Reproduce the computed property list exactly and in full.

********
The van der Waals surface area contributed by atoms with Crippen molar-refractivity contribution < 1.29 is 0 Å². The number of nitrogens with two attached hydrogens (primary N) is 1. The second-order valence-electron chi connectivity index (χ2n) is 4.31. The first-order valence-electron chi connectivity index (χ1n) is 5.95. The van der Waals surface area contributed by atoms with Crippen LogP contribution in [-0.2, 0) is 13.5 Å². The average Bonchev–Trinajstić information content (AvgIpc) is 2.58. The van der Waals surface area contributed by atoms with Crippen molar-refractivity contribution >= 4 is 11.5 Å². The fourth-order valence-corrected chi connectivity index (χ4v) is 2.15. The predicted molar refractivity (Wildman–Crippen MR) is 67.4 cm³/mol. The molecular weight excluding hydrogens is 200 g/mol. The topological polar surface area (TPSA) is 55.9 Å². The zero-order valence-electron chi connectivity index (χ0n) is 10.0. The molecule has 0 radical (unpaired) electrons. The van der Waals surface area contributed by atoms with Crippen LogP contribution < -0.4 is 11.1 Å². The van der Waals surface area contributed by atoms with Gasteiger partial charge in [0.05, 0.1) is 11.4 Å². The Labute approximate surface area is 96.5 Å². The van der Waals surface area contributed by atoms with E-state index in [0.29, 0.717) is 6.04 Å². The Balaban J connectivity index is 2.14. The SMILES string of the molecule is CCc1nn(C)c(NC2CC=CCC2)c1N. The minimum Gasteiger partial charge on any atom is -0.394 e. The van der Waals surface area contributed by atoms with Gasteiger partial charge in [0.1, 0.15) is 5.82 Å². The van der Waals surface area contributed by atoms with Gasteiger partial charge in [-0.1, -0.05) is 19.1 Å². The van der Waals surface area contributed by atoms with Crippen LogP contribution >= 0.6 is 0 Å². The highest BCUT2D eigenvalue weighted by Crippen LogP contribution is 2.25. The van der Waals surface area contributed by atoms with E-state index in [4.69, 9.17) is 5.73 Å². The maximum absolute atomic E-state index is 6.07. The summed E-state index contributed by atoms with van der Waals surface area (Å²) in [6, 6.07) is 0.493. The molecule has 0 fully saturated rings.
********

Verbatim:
The van der Waals surface area contributed by atoms with Crippen molar-refractivity contribution < 1.29 is 0 Å². The number of nitrogens with two attached hydrogens (primary N) is 1. The second-order valence-electron chi connectivity index (χ2n) is 4.31. The first-order valence-electron chi connectivity index (χ1n) is 5.95. The van der Waals surface area contributed by atoms with Crippen LogP contribution in [-0.2, 0) is 13.5 Å². The average Bonchev–Trinajstić information content (AvgIpc) is 2.58. The van der Waals surface area contributed by atoms with Crippen molar-refractivity contribution >= 4 is 11.5 Å². The fourth-order valence-corrected chi connectivity index (χ4v) is 2.15. The predicted molar refractivity (Wildman–Crippen MR) is 67.4 cm³/mol. The molecular weight excluding hydrogens is 200 g/mol. The topological polar surface area (TPSA) is 55.9 Å². The zero-order valence-electron chi connectivity index (χ0n) is 10.0. The molecule has 0 radical (unpaired) electrons. The van der Waals surface area contributed by atoms with Crippen LogP contribution < -0.4 is 11.1 Å². The van der Waals surface area contributed by atoms with Gasteiger partial charge in [0.05, 0.1) is 11.4 Å². The Labute approximate surface area is 96.5 Å². The van der Waals surface area contributed by atoms with E-state index in [0.29, 0.717) is 6.04 Å². The Balaban J connectivity index is 2.14. The SMILES string of the molecule is CCc1nn(C)c(NC2CC=CCC2)c1N. The minimum Gasteiger partial charge on any atom is -0.394 e. The van der Waals surface area contributed by atoms with Gasteiger partial charge in [0.1, 0.15) is 5.82 Å². The van der Waals surface area contributed by atoms with Gasteiger partial charge in [-0.1, -0.05) is 19.1 Å². The van der Waals surface area contributed by atoms with Crippen LogP contribution >= 0.6 is 0 Å². The highest BCUT2D eigenvalue weighted by Crippen LogP contribution is 2.25. The van der Waals surface area contributed by atoms with E-state index in [4.69, 9.17) is 5.73 Å². The maximum absolute atomic E-state index is 6.07. The summed E-state index contributed by atoms with van der Waals surface area (Å²) in [6, 6.07) is 0.493. The molecule has 0 fully saturated rings.